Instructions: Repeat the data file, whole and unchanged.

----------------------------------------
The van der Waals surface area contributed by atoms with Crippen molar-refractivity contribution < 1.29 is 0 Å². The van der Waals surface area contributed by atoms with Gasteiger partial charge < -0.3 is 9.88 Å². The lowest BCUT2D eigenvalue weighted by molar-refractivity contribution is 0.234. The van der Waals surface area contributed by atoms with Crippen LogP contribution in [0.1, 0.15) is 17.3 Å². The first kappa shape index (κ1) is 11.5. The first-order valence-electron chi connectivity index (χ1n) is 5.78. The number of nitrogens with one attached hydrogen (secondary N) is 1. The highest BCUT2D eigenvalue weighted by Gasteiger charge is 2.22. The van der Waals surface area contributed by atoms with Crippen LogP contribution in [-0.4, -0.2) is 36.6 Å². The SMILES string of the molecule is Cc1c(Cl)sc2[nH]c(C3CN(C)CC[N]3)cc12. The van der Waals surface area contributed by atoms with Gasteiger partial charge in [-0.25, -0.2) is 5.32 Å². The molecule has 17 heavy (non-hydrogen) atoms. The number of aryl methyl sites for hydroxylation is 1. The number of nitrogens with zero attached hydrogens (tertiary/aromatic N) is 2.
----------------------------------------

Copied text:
The van der Waals surface area contributed by atoms with Crippen molar-refractivity contribution < 1.29 is 0 Å². The van der Waals surface area contributed by atoms with Gasteiger partial charge < -0.3 is 9.88 Å². The lowest BCUT2D eigenvalue weighted by molar-refractivity contribution is 0.234. The van der Waals surface area contributed by atoms with Crippen LogP contribution in [0.1, 0.15) is 17.3 Å². The first kappa shape index (κ1) is 11.5. The first-order valence-electron chi connectivity index (χ1n) is 5.78. The number of nitrogens with one attached hydrogen (secondary N) is 1. The highest BCUT2D eigenvalue weighted by Gasteiger charge is 2.22. The van der Waals surface area contributed by atoms with Crippen LogP contribution in [-0.4, -0.2) is 36.6 Å². The SMILES string of the molecule is Cc1c(Cl)sc2[nH]c(C3CN(C)CC[N]3)cc12. The van der Waals surface area contributed by atoms with Gasteiger partial charge in [-0.25, -0.2) is 5.32 Å². The molecule has 17 heavy (non-hydrogen) atoms. The number of aryl methyl sites for hydroxylation is 1. The number of nitrogens with zero attached hydrogens (tertiary/aromatic N) is 2.